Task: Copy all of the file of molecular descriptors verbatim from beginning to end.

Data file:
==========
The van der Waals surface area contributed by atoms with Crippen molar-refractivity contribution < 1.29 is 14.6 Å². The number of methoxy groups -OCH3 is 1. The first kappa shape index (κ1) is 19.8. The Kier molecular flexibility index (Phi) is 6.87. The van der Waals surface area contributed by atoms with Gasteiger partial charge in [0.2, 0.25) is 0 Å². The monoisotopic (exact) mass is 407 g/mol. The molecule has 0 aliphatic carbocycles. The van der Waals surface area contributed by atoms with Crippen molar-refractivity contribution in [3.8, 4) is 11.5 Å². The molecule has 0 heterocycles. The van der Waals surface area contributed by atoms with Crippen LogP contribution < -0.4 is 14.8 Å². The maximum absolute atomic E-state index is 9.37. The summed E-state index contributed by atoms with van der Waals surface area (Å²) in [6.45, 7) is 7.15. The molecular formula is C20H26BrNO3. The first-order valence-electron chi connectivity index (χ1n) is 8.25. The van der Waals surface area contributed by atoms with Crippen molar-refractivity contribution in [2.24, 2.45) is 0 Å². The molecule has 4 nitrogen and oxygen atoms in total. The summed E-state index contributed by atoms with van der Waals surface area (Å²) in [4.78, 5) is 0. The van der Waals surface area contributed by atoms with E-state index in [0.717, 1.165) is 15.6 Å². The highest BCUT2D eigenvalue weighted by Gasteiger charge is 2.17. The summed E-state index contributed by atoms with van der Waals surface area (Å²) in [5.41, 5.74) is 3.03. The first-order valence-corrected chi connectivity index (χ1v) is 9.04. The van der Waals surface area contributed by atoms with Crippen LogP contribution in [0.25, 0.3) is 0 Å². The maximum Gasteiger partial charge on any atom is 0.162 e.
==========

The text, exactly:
The van der Waals surface area contributed by atoms with Crippen molar-refractivity contribution < 1.29 is 14.6 Å². The number of methoxy groups -OCH3 is 1. The first kappa shape index (κ1) is 19.8. The Kier molecular flexibility index (Phi) is 6.87. The van der Waals surface area contributed by atoms with Gasteiger partial charge in [0.2, 0.25) is 0 Å². The monoisotopic (exact) mass is 407 g/mol. The molecule has 0 aliphatic carbocycles. The van der Waals surface area contributed by atoms with Crippen molar-refractivity contribution in [3.8, 4) is 11.5 Å². The molecule has 0 heterocycles. The van der Waals surface area contributed by atoms with Crippen LogP contribution < -0.4 is 14.8 Å². The maximum absolute atomic E-state index is 9.37. The summed E-state index contributed by atoms with van der Waals surface area (Å²) in [6.45, 7) is 7.15. The molecular formula is C20H26BrNO3. The first-order valence-electron chi connectivity index (χ1n) is 8.25. The van der Waals surface area contributed by atoms with Crippen molar-refractivity contribution in [2.24, 2.45) is 0 Å². The molecule has 4 nitrogen and oxygen atoms in total. The summed E-state index contributed by atoms with van der Waals surface area (Å²) in [4.78, 5) is 0. The van der Waals surface area contributed by atoms with E-state index in [0.717, 1.165) is 15.6 Å². The highest BCUT2D eigenvalue weighted by Gasteiger charge is 2.17. The summed E-state index contributed by atoms with van der Waals surface area (Å²) in [5.41, 5.74) is 3.03. The first-order valence-corrected chi connectivity index (χ1v) is 9.04. The van der Waals surface area contributed by atoms with Crippen LogP contribution in [0.25, 0.3) is 0 Å². The maximum Gasteiger partial charge on any atom is 0.162 e.